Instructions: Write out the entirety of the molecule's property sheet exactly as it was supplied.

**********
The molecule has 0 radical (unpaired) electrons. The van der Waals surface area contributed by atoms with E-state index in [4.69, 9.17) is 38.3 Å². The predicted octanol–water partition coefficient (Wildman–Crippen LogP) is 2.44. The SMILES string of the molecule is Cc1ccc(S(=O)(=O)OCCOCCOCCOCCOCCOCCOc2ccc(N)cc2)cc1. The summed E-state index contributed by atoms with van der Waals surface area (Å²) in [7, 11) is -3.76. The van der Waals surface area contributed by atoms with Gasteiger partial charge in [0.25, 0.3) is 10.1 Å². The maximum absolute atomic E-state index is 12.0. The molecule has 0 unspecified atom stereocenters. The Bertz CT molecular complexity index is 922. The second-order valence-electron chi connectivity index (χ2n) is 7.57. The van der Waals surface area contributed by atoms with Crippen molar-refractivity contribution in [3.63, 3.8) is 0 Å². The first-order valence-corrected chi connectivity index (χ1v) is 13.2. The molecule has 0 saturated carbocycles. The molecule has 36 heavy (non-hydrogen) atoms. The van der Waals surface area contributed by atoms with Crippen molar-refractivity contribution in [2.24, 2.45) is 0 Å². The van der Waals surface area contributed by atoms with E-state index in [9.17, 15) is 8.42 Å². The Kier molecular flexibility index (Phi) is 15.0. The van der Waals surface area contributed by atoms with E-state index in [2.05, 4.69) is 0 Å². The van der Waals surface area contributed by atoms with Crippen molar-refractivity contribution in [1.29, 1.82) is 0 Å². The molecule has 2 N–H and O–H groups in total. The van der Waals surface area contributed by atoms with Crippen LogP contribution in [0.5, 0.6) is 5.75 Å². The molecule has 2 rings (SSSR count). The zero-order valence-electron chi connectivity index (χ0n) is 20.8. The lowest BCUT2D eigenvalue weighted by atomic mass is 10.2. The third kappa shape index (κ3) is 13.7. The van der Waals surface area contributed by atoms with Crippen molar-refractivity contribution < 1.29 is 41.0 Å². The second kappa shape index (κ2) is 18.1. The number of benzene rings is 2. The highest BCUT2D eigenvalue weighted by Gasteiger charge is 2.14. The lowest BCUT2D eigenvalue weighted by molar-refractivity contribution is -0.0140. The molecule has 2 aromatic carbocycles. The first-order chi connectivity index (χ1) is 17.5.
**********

The molecule has 0 radical (unpaired) electrons. The van der Waals surface area contributed by atoms with E-state index in [4.69, 9.17) is 38.3 Å². The predicted octanol–water partition coefficient (Wildman–Crippen LogP) is 2.44. The SMILES string of the molecule is Cc1ccc(S(=O)(=O)OCCOCCOCCOCCOCCOCCOc2ccc(N)cc2)cc1. The summed E-state index contributed by atoms with van der Waals surface area (Å²) in [7, 11) is -3.76. The van der Waals surface area contributed by atoms with Gasteiger partial charge in [0.25, 0.3) is 10.1 Å². The maximum absolute atomic E-state index is 12.0. The molecule has 0 unspecified atom stereocenters. The Bertz CT molecular complexity index is 922. The second-order valence-electron chi connectivity index (χ2n) is 7.57. The van der Waals surface area contributed by atoms with Crippen molar-refractivity contribution in [3.63, 3.8) is 0 Å². The first-order valence-corrected chi connectivity index (χ1v) is 13.2. The molecule has 0 saturated carbocycles. The molecule has 36 heavy (non-hydrogen) atoms. The van der Waals surface area contributed by atoms with Crippen molar-refractivity contribution in [2.24, 2.45) is 0 Å². The van der Waals surface area contributed by atoms with E-state index in [9.17, 15) is 8.42 Å². The Kier molecular flexibility index (Phi) is 15.0. The van der Waals surface area contributed by atoms with E-state index in [2.05, 4.69) is 0 Å². The van der Waals surface area contributed by atoms with Crippen molar-refractivity contribution in [1.29, 1.82) is 0 Å². The molecule has 2 N–H and O–H groups in total. The van der Waals surface area contributed by atoms with Crippen LogP contribution in [0.5, 0.6) is 5.75 Å². The molecule has 2 rings (SSSR count). The zero-order valence-electron chi connectivity index (χ0n) is 20.8. The lowest BCUT2D eigenvalue weighted by atomic mass is 10.2. The third kappa shape index (κ3) is 13.7. The van der Waals surface area contributed by atoms with Crippen molar-refractivity contribution < 1.29 is 41.0 Å². The second kappa shape index (κ2) is 18.1. The number of benzene rings is 2. The highest BCUT2D eigenvalue weighted by Gasteiger charge is 2.14. The lowest BCUT2D eigenvalue weighted by molar-refractivity contribution is -0.0140. The molecule has 2 aromatic carbocycles. The first-order chi connectivity index (χ1) is 17.5.